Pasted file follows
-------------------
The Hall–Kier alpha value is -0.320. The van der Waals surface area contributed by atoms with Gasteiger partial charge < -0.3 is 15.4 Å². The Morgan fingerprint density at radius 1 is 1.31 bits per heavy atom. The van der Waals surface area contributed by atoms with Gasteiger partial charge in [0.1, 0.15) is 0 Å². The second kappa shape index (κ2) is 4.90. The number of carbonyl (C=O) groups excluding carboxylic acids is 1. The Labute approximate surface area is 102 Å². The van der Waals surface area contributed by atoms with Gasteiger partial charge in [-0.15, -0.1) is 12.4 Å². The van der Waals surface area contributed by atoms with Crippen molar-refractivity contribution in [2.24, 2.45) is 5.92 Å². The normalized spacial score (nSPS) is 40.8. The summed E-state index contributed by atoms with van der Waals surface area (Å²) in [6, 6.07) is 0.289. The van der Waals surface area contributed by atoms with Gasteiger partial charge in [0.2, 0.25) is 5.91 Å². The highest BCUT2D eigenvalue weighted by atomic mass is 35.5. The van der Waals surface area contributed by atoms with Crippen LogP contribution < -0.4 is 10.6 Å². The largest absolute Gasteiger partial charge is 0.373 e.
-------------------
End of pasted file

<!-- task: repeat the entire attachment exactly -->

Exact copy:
The Hall–Kier alpha value is -0.320. The van der Waals surface area contributed by atoms with Gasteiger partial charge < -0.3 is 15.4 Å². The Morgan fingerprint density at radius 1 is 1.31 bits per heavy atom. The van der Waals surface area contributed by atoms with Gasteiger partial charge in [0.1, 0.15) is 0 Å². The second kappa shape index (κ2) is 4.90. The number of carbonyl (C=O) groups excluding carboxylic acids is 1. The Labute approximate surface area is 102 Å². The van der Waals surface area contributed by atoms with Gasteiger partial charge in [-0.15, -0.1) is 12.4 Å². The van der Waals surface area contributed by atoms with Crippen molar-refractivity contribution in [2.24, 2.45) is 5.92 Å². The normalized spacial score (nSPS) is 40.8. The summed E-state index contributed by atoms with van der Waals surface area (Å²) in [6, 6.07) is 0.289. The van der Waals surface area contributed by atoms with Gasteiger partial charge in [0.2, 0.25) is 5.91 Å². The highest BCUT2D eigenvalue weighted by atomic mass is 35.5. The van der Waals surface area contributed by atoms with Crippen LogP contribution < -0.4 is 10.6 Å². The largest absolute Gasteiger partial charge is 0.373 e.